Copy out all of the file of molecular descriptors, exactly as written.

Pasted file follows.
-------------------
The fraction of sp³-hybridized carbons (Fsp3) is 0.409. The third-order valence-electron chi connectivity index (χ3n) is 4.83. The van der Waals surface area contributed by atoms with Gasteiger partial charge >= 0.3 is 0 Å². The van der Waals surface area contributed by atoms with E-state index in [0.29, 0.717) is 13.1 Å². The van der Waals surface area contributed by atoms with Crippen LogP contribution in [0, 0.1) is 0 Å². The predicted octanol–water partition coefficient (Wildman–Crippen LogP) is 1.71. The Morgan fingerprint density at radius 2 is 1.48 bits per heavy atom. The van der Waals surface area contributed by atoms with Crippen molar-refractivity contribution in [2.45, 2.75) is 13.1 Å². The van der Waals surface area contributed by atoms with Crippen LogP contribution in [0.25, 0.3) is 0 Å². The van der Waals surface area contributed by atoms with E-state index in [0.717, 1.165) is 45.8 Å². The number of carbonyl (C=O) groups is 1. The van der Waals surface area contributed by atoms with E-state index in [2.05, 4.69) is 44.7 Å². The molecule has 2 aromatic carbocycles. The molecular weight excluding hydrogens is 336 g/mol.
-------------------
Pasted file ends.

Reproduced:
The fraction of sp³-hybridized carbons (Fsp3) is 0.409. The third-order valence-electron chi connectivity index (χ3n) is 4.83. The van der Waals surface area contributed by atoms with Gasteiger partial charge >= 0.3 is 0 Å². The van der Waals surface area contributed by atoms with E-state index in [0.29, 0.717) is 13.1 Å². The van der Waals surface area contributed by atoms with Crippen LogP contribution in [0, 0.1) is 0 Å². The predicted octanol–water partition coefficient (Wildman–Crippen LogP) is 1.71. The Morgan fingerprint density at radius 2 is 1.48 bits per heavy atom. The van der Waals surface area contributed by atoms with Crippen molar-refractivity contribution in [2.45, 2.75) is 13.1 Å². The van der Waals surface area contributed by atoms with Crippen LogP contribution in [0.25, 0.3) is 0 Å². The van der Waals surface area contributed by atoms with E-state index in [0.717, 1.165) is 45.8 Å². The number of carbonyl (C=O) groups is 1. The van der Waals surface area contributed by atoms with E-state index in [2.05, 4.69) is 44.7 Å². The molecule has 2 aromatic carbocycles. The molecular weight excluding hydrogens is 336 g/mol.